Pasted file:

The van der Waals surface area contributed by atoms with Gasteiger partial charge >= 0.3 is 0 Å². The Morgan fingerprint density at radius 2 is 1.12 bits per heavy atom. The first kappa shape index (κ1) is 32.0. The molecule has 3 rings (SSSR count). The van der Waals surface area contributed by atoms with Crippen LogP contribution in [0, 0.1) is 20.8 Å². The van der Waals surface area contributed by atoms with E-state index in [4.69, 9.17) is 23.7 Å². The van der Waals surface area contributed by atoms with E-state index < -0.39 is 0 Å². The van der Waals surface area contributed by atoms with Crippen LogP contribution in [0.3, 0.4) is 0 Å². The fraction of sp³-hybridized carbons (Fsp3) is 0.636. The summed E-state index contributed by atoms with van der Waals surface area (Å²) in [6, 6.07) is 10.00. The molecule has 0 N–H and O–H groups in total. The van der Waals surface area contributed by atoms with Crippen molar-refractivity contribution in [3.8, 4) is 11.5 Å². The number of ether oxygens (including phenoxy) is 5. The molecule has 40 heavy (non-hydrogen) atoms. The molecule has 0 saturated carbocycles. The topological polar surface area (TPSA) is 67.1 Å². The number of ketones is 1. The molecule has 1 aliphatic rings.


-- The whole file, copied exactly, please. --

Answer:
The van der Waals surface area contributed by atoms with Gasteiger partial charge >= 0.3 is 0 Å². The Morgan fingerprint density at radius 2 is 1.12 bits per heavy atom. The first kappa shape index (κ1) is 32.0. The molecule has 3 rings (SSSR count). The van der Waals surface area contributed by atoms with Crippen LogP contribution in [0, 0.1) is 20.8 Å². The van der Waals surface area contributed by atoms with E-state index in [4.69, 9.17) is 23.7 Å². The van der Waals surface area contributed by atoms with E-state index < -0.39 is 0 Å². The van der Waals surface area contributed by atoms with Crippen LogP contribution in [0.3, 0.4) is 0 Å². The fraction of sp³-hybridized carbons (Fsp3) is 0.636. The summed E-state index contributed by atoms with van der Waals surface area (Å²) in [6, 6.07) is 10.00. The molecule has 0 N–H and O–H groups in total. The van der Waals surface area contributed by atoms with Crippen molar-refractivity contribution in [3.8, 4) is 11.5 Å². The number of ether oxygens (including phenoxy) is 5. The molecule has 40 heavy (non-hydrogen) atoms. The molecule has 0 saturated carbocycles. The topological polar surface area (TPSA) is 67.1 Å². The number of ketones is 1. The molecule has 1 aliphatic rings.